In short, there isn't any possible defense of Anyabwile. And while I'm sure that he thinks he's doing the right thing, my psychological assessment is that his essay is simply encouraging and teaching people how to hate.
That's a sad conclusion. But I really don't want to end on that depressing note. Rather than ending with a vision of hate I'd like to paint a vision of love.
You know what went through my head when I read Anyabwile's article? Lots of stuff, I must confess, but in the middle of it all this was my thought: Anyabwile is the complete opposite of St. Francis of Assisi.
St. Francis was known for his care of lepers. And what I find so powerful about that is how St. Francis refused to be guided by his disgust response. Listen, if you are a heterosexual Christian I wouldn't be surprised if you found images of gay sex to be a bit disgusting. There is a reason you are heterosexual after all. And that isn't any different to how gay persons feel about straight sex. That's a part of why they are gay.
My point here is that feelings of disgust, even if they do exist, aren't really relevant.
To be sure, some will suggest that leprosy isn't a moral issue, so there's no equivalence in this comparison between Francis and Anyabwile. But that would be missing the point that leprosy in both Jesus's and Francis's day was associated with immorality, sin and wickedness.
So in light of all that, soak in the witness of St. Francis given what you've read from Anyabwile. Francis's transformative encounter with the lepers as recounted in Danial Spoto's biography:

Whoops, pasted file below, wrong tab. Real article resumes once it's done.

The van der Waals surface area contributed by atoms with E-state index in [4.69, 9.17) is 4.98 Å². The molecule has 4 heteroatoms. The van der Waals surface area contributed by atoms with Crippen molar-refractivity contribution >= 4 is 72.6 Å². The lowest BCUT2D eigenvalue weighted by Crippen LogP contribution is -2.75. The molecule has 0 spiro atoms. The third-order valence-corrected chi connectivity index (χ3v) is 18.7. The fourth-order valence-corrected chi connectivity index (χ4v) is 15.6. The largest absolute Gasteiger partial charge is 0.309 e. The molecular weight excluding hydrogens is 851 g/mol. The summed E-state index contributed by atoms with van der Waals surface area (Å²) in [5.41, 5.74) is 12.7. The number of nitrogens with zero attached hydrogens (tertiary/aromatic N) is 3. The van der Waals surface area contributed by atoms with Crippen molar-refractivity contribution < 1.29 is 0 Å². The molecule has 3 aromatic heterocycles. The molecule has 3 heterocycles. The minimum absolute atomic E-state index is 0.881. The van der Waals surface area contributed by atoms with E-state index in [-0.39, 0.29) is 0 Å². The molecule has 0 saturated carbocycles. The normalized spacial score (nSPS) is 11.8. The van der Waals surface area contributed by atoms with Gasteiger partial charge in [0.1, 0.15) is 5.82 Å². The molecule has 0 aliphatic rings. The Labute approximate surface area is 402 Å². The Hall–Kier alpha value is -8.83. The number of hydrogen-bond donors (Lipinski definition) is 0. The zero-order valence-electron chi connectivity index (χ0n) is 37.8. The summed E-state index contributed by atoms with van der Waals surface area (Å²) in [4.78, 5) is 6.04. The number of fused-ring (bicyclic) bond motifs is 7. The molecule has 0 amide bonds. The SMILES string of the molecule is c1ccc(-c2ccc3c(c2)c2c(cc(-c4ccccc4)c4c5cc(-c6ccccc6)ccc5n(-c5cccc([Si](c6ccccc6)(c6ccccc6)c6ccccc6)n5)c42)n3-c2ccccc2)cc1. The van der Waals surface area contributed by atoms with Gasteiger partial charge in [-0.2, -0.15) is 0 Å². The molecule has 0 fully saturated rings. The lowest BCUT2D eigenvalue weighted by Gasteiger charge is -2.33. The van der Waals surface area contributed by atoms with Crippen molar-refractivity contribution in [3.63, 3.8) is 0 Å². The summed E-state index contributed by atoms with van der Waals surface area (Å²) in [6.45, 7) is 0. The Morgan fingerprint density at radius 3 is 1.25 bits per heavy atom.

Making his way slowly north from Rome on foot, [Francis] came upon a colony of lepers. Many such communities existed, most of them in isolated rural areas. Lepers were considered legally dead; they had no rights under the law...Having read that, who seems more like Jesus to you?
People with hideous deformities were required to live among themselves, were forbidden to enter towns or cities, and were prevented from making any contact with the rest of society. If they limped along the road or came close to town to beg, they had to cover themselves with their pathetic rags, which did little to stifle the appalling stench emanating from suppurating wounds; they were also required by law to sound a clapper or a bell to warn of their proximity. Everyone kept a distance from lepers, for their condition was considered both highly contagious and a sign of dreadful sinfulness.
...Like everyone else, Francis would never come too near to them; if passerby had a few coins or some bread to spare, they flung the offering from what was considered a safe distance.
But this time the encounter was very different...[Francis] did not flee in horror as before, but instead approached one of the most lame and pathetic of the group. With no money to give and no food to share--for he, too, was now reduced to begging--Francis knelt down and gave what he could: an embrace...Francis would almost certainly have remembered the New Testament accounts in which Jesus healed a leper. "Moved with pity, Jesus stretched out his hand and touched him," which must have shocked bystanders as much as the cure itself.
With this single act of charity, Francis was apparently transformed, for when he returned to Umbria he not only resumed his restoration of [the church of] San Domiano but also began to nurse lepers, a task rarely undertaken by anyone. This involved not only begging food on their behalf and feeding them, but carrying them to a nearby brook or stream to wash their sores. "For God's sake, he served all of them with great love. He washed all the filth from them, and even cleaned out the pus of their sores." His care, in other words, meant more than merely not showing revulsion. It meant a willingness to be with them precisely because they were outcast...
The one who shelved his disgust and led others to do the same?
Or the one trying to get you to gag?